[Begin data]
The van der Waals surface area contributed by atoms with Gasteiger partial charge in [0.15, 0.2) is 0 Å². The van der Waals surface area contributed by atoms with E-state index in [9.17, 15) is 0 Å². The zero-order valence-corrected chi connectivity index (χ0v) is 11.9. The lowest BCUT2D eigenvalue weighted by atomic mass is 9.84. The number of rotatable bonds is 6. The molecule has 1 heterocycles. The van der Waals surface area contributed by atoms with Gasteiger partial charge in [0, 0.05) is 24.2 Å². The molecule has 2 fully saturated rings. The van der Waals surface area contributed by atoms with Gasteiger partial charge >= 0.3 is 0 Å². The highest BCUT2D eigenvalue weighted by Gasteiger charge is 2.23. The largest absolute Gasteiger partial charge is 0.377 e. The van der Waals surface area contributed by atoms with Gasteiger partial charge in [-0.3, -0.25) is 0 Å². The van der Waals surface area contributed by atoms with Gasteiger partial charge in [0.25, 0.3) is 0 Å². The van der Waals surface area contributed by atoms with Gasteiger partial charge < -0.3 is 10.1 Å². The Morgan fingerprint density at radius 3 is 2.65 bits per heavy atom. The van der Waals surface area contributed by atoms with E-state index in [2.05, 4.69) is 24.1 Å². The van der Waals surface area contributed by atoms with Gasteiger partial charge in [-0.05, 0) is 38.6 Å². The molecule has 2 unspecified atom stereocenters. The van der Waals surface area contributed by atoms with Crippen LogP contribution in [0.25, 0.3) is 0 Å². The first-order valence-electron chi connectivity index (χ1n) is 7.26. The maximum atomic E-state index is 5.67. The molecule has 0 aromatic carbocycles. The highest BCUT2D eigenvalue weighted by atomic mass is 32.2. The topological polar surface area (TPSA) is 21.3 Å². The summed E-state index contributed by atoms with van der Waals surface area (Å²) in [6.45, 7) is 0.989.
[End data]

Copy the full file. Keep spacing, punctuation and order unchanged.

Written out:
The van der Waals surface area contributed by atoms with Gasteiger partial charge in [0.15, 0.2) is 0 Å². The van der Waals surface area contributed by atoms with E-state index in [9.17, 15) is 0 Å². The zero-order valence-corrected chi connectivity index (χ0v) is 11.9. The lowest BCUT2D eigenvalue weighted by atomic mass is 9.84. The number of rotatable bonds is 6. The molecule has 1 heterocycles. The van der Waals surface area contributed by atoms with Gasteiger partial charge in [0, 0.05) is 24.2 Å². The molecule has 2 fully saturated rings. The van der Waals surface area contributed by atoms with Gasteiger partial charge >= 0.3 is 0 Å². The highest BCUT2D eigenvalue weighted by Gasteiger charge is 2.23. The largest absolute Gasteiger partial charge is 0.377 e. The van der Waals surface area contributed by atoms with Gasteiger partial charge in [-0.3, -0.25) is 0 Å². The van der Waals surface area contributed by atoms with Gasteiger partial charge in [0.25, 0.3) is 0 Å². The van der Waals surface area contributed by atoms with Gasteiger partial charge < -0.3 is 10.1 Å². The Morgan fingerprint density at radius 3 is 2.65 bits per heavy atom. The van der Waals surface area contributed by atoms with E-state index in [2.05, 4.69) is 24.1 Å². The van der Waals surface area contributed by atoms with Gasteiger partial charge in [-0.05, 0) is 38.6 Å². The molecule has 2 unspecified atom stereocenters. The van der Waals surface area contributed by atoms with Crippen LogP contribution in [0.25, 0.3) is 0 Å². The first-order valence-electron chi connectivity index (χ1n) is 7.26. The maximum atomic E-state index is 5.67. The molecule has 0 aromatic carbocycles. The highest BCUT2D eigenvalue weighted by atomic mass is 32.2. The topological polar surface area (TPSA) is 21.3 Å². The summed E-state index contributed by atoms with van der Waals surface area (Å²) in [6.45, 7) is 0.989.